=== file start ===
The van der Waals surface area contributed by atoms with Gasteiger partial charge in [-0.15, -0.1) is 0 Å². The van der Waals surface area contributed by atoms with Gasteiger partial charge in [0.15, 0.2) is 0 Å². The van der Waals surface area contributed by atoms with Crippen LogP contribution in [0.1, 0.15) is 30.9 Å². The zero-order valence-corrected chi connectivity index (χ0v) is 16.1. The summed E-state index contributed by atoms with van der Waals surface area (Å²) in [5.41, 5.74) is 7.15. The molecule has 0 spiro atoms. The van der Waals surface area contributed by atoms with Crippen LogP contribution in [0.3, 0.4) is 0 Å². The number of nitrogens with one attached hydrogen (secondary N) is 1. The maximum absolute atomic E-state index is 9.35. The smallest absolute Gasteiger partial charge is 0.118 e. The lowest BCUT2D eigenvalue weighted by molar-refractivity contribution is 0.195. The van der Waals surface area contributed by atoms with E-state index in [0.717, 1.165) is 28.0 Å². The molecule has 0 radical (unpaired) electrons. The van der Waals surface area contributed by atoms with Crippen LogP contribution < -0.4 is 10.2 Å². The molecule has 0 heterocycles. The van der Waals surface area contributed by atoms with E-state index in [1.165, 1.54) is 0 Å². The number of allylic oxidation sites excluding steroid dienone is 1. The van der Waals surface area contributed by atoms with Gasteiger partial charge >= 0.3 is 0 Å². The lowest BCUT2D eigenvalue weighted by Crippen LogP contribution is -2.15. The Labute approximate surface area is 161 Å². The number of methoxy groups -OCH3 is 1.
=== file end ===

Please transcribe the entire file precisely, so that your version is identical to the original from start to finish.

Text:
The van der Waals surface area contributed by atoms with Gasteiger partial charge in [-0.15, -0.1) is 0 Å². The van der Waals surface area contributed by atoms with Gasteiger partial charge in [0.15, 0.2) is 0 Å². The van der Waals surface area contributed by atoms with Crippen LogP contribution in [0.1, 0.15) is 30.9 Å². The zero-order valence-corrected chi connectivity index (χ0v) is 16.1. The summed E-state index contributed by atoms with van der Waals surface area (Å²) in [5.41, 5.74) is 7.15. The molecule has 0 spiro atoms. The van der Waals surface area contributed by atoms with Crippen LogP contribution in [0.3, 0.4) is 0 Å². The number of nitrogens with one attached hydrogen (secondary N) is 1. The maximum absolute atomic E-state index is 9.35. The smallest absolute Gasteiger partial charge is 0.118 e. The lowest BCUT2D eigenvalue weighted by molar-refractivity contribution is 0.195. The van der Waals surface area contributed by atoms with E-state index in [0.717, 1.165) is 28.0 Å². The molecule has 0 radical (unpaired) electrons. The van der Waals surface area contributed by atoms with Crippen LogP contribution < -0.4 is 10.2 Å². The molecule has 0 heterocycles. The van der Waals surface area contributed by atoms with E-state index in [1.165, 1.54) is 0 Å². The number of allylic oxidation sites excluding steroid dienone is 1. The van der Waals surface area contributed by atoms with Gasteiger partial charge >= 0.3 is 0 Å². The lowest BCUT2D eigenvalue weighted by Crippen LogP contribution is -2.15. The Labute approximate surface area is 161 Å². The number of methoxy groups -OCH3 is 1.